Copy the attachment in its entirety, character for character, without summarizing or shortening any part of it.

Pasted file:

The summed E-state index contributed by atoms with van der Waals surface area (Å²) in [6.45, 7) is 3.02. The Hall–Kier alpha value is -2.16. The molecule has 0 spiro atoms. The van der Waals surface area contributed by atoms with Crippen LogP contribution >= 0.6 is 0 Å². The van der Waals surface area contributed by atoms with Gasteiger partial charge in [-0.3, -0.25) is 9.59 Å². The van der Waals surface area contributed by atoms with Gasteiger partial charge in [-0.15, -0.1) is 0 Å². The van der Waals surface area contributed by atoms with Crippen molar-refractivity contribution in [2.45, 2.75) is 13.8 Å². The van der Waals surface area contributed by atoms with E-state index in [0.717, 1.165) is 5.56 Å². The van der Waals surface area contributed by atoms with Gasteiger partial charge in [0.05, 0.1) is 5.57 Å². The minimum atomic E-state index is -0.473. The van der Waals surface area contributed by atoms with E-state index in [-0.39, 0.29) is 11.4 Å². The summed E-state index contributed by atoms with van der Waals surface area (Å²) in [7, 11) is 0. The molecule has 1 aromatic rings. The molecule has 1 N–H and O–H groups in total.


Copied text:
The summed E-state index contributed by atoms with van der Waals surface area (Å²) in [6.45, 7) is 3.02. The Hall–Kier alpha value is -2.16. The molecule has 0 spiro atoms. The van der Waals surface area contributed by atoms with Crippen LogP contribution >= 0.6 is 0 Å². The van der Waals surface area contributed by atoms with Gasteiger partial charge in [-0.3, -0.25) is 9.59 Å². The van der Waals surface area contributed by atoms with Gasteiger partial charge in [-0.15, -0.1) is 0 Å². The van der Waals surface area contributed by atoms with Crippen molar-refractivity contribution in [2.45, 2.75) is 13.8 Å². The van der Waals surface area contributed by atoms with E-state index in [0.717, 1.165) is 5.56 Å². The van der Waals surface area contributed by atoms with Gasteiger partial charge in [0.05, 0.1) is 5.57 Å². The minimum atomic E-state index is -0.473. The van der Waals surface area contributed by atoms with E-state index in [-0.39, 0.29) is 11.4 Å². The summed E-state index contributed by atoms with van der Waals surface area (Å²) in [7, 11) is 0. The molecule has 1 aromatic rings. The molecule has 1 N–H and O–H groups in total.